The only problem with the Starduster is that it wasn’t a Super Penetrator. I guess we all have to go back to “our roots” eventually. Now that I was 16 and working at a “real job”, I could afford to buy a new one. No more used antennas for this guy! By the fall of 1980, Jimmy Carter’s inflation had pushed the price up to $59.99. Also by this time, Hy-Gain had gone out of business. Their antenna division had been purchased by Telex. Telex cheapened the Penetrator considerably, a fact which was immediately evident as you began building the antenna. First, the unique beta match at the base of the antenna had been eliminated. Second, the radials were now of 2 section construction vs 3 sections under Hy-Gain. Third, the radial attachment to the base was now accomplished with 1 bolt instead of the 2 bolts that were used previously. Finally, the radiator sections now attached with metal screws, rather than clamps as was the case previously. There were also rumors that the grade of aluminum had been cheapened and was not aircraft-grade as previously advertised by Hy-Gain. However, I was never able to verify whether or not this was true. The good news was that the new Telex Super Penetrator performed just as well as the old Hy-Gain Super Penetrator. I took this opportunity to add 5 more feet of masting and replace the bottom 1-1/4″ section with a stronger 10 foot length of 1-1/2″ fence pipe. This gave me a total of 25′ of masting and put the top of my new Penetrator approximately 70 feet above ground level. Happy days were here again! Amazingly enough, I was able to raise and install this antenna by myself! I don’t recommend trying this. Needless to say, I was lucky! I used this antenna setup until I moved out of my parents’ house and out-of-state in the summer of 1983. Before I moved, I took everything down and sold the whole mess. This made my parents very happy!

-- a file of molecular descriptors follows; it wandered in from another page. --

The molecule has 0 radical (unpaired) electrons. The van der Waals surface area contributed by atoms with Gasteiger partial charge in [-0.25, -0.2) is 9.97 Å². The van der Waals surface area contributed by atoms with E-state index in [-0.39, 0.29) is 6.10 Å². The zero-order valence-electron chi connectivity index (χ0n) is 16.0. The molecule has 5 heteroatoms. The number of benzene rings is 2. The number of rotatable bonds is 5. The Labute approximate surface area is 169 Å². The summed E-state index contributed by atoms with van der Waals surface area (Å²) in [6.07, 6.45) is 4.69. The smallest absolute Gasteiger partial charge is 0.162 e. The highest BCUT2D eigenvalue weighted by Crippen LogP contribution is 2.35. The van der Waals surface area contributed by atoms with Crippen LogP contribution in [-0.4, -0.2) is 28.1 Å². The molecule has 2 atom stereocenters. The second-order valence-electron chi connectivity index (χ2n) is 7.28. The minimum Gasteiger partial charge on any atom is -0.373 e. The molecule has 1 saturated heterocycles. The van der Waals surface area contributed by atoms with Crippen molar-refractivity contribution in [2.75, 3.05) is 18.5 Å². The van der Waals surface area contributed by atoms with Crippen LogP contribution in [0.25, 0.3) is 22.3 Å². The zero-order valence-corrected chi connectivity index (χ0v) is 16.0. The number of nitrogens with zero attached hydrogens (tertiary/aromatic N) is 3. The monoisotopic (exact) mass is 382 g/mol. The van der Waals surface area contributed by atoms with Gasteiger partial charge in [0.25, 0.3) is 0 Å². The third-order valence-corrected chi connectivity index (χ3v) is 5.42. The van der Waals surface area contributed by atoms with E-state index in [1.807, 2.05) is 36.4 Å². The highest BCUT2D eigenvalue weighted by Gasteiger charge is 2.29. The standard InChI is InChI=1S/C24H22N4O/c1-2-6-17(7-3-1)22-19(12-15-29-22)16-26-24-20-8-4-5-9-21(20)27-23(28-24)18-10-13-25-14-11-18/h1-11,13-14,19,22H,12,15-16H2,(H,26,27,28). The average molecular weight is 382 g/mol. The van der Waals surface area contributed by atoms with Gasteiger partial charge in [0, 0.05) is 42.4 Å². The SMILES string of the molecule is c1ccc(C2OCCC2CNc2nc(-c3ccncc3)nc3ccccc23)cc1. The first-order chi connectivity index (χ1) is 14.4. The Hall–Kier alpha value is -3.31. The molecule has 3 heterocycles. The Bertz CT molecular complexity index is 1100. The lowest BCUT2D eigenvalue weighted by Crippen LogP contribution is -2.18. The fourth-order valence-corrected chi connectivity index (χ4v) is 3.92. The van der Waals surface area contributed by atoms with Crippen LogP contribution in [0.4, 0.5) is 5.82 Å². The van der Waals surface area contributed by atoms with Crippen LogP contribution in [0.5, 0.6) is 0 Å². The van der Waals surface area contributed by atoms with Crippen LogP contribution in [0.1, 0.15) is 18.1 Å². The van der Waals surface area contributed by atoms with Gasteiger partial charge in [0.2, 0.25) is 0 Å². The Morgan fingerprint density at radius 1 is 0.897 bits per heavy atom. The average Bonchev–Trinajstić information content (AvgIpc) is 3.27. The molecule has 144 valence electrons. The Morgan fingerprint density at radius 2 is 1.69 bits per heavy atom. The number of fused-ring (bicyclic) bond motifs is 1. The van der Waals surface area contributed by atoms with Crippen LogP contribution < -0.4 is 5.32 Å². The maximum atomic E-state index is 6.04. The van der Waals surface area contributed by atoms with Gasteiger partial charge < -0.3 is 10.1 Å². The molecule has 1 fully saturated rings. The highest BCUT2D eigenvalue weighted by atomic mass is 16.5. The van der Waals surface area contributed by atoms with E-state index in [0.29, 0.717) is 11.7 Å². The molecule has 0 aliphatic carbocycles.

Of course, there is no law that says you must use only *one* base antenna. In the fall of 1981, I thought it would be fun to install another tripod over the garage and put up a Radio Shack Archer 3-element beam! My parents were conveniently out-of-town for a week, so the time was right. They wouldn’t notice a new beam, tripod, guy wires and rotor, would they? Radio Shack had the antenna on sale for $29.95 (regularly $39.95), so how could I go wrong? I mounted it vertical on 20′ of masting. The little beam worked very well. It was easy to assemble and lightweight enough so I could use a standard Alliance U-100 TV antenna rotator to turn it. My signal was about the same strength as on the Penetrator in the direction the beam was pointed, but the Penetrator was about 25 feet higher and it’s coax run was 30 feet shorter. The big advantage of the beam was that I could now “cut out” people whom I didn’t want to hear. There was a channel jammer 5 miles to the east of me who made communication impossible with a friend 10 miles to the north. Putting the side of the beam towards him cut him down from S-9 to S-3! Problem solved! The beam stayed up for about a year. The only reason I took it down was so I could replace it with a directional FM antenna. By this time, I was 18 and attending Brown Institute of Broadcasting. I wanted to be able to hear as many stations as possible since I would soon be “in radio” myself. I briefly thought about getting a crank-up tower for the beam, but realized that neither my parents nor my bank account would accomodate my wishes. So, I took the my “Archer 3” down and sold it. Kept the mast and rotor setup to use with my new Winegard 10-element FM yagi.